Nurnburg, Germany

The widespread use of active Power Factor Correction (PFC) circuit is becoming even more popular as government agencies demand more effective use of grid supply capacities. A typical PFC circuit includes a diode bridge for rectifying the ac source and a boost stage to force the input current proportional to the input voltage. The rectifier bridge consumes a significant part of the circuit loss; therefore, many topology innovations for bridge-less PFCs have emerged. But most suffer from either common mode (CM) electromagnetic interference (EMI) or other issues and, therefore, are not practical.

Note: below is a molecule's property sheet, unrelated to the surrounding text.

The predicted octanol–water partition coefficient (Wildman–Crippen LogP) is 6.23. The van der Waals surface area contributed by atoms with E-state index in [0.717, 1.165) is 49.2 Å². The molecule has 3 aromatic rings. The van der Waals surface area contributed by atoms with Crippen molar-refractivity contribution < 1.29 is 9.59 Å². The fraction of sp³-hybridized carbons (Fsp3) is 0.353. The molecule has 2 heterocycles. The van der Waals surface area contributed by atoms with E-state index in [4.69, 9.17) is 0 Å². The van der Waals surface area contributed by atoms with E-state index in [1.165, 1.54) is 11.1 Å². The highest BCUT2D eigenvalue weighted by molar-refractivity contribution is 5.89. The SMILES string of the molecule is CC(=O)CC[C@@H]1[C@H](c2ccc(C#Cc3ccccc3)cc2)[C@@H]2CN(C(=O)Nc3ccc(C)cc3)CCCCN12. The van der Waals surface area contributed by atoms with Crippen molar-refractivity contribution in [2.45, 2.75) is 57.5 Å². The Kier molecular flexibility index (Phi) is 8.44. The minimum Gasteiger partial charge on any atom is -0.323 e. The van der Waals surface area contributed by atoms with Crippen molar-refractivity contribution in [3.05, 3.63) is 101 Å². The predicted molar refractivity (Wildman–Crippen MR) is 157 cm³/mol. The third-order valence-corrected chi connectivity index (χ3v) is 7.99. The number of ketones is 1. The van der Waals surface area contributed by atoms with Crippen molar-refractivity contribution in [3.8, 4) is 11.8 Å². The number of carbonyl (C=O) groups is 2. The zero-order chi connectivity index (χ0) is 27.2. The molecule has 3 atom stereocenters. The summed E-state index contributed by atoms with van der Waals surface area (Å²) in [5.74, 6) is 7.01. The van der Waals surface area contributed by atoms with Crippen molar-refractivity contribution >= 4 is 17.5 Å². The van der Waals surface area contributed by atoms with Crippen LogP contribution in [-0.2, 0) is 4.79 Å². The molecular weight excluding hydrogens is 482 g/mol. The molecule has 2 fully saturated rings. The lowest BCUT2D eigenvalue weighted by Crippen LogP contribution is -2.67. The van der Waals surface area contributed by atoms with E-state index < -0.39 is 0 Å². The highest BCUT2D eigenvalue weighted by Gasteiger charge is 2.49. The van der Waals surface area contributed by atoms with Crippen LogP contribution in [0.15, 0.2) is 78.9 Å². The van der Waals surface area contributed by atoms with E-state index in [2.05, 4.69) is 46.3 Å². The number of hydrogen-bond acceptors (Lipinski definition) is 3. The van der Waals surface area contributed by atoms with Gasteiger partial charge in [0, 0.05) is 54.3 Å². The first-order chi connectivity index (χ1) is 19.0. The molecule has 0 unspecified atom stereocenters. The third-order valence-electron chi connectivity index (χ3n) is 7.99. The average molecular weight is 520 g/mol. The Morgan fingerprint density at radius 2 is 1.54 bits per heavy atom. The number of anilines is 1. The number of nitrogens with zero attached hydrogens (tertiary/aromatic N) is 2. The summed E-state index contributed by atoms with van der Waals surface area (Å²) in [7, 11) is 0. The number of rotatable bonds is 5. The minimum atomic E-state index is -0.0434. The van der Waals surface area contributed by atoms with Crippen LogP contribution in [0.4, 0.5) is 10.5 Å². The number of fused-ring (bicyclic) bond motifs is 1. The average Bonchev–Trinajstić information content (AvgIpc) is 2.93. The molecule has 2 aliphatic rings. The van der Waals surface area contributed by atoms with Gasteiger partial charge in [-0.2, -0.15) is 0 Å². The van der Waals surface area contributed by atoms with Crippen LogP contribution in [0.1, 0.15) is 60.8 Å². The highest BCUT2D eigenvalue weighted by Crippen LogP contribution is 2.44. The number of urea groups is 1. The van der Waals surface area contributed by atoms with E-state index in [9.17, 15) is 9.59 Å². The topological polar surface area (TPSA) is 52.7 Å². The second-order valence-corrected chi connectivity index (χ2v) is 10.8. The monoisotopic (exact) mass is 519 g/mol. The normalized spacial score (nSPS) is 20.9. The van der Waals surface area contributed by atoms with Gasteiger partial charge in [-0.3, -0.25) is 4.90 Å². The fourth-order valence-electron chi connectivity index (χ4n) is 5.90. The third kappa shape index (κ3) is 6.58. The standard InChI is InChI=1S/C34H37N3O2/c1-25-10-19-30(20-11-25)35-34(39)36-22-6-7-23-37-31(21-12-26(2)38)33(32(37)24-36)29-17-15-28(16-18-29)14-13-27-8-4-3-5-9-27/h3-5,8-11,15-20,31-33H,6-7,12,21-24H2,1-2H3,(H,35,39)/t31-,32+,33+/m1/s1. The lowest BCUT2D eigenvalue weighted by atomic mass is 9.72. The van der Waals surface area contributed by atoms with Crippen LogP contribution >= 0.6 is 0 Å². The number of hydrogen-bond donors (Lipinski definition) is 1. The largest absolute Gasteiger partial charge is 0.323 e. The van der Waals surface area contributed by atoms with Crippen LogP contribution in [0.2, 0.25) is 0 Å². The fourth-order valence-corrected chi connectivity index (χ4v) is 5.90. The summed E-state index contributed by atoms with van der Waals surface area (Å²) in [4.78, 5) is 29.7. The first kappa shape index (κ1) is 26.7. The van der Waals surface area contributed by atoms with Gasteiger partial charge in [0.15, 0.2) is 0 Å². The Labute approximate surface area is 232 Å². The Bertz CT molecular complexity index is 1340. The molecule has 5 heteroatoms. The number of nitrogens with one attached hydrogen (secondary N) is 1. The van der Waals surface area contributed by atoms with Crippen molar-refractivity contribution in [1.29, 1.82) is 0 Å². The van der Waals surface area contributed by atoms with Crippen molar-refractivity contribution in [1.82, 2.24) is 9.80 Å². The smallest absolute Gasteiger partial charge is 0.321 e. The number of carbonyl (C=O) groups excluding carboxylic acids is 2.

One unique topology called the totem pole PFC has both simple power loops and low

EMI [1]. However, this topology demands very-low reverse recovery charges (Qrr) for

the MOSFET body diodes – not possible with high-voltage Si MOSFETs. With the advent

of Gallium Nitride (GaN) power devices [2] [3], new 600V-class low Qrr transistors make this highly promising circuit a practical reality.


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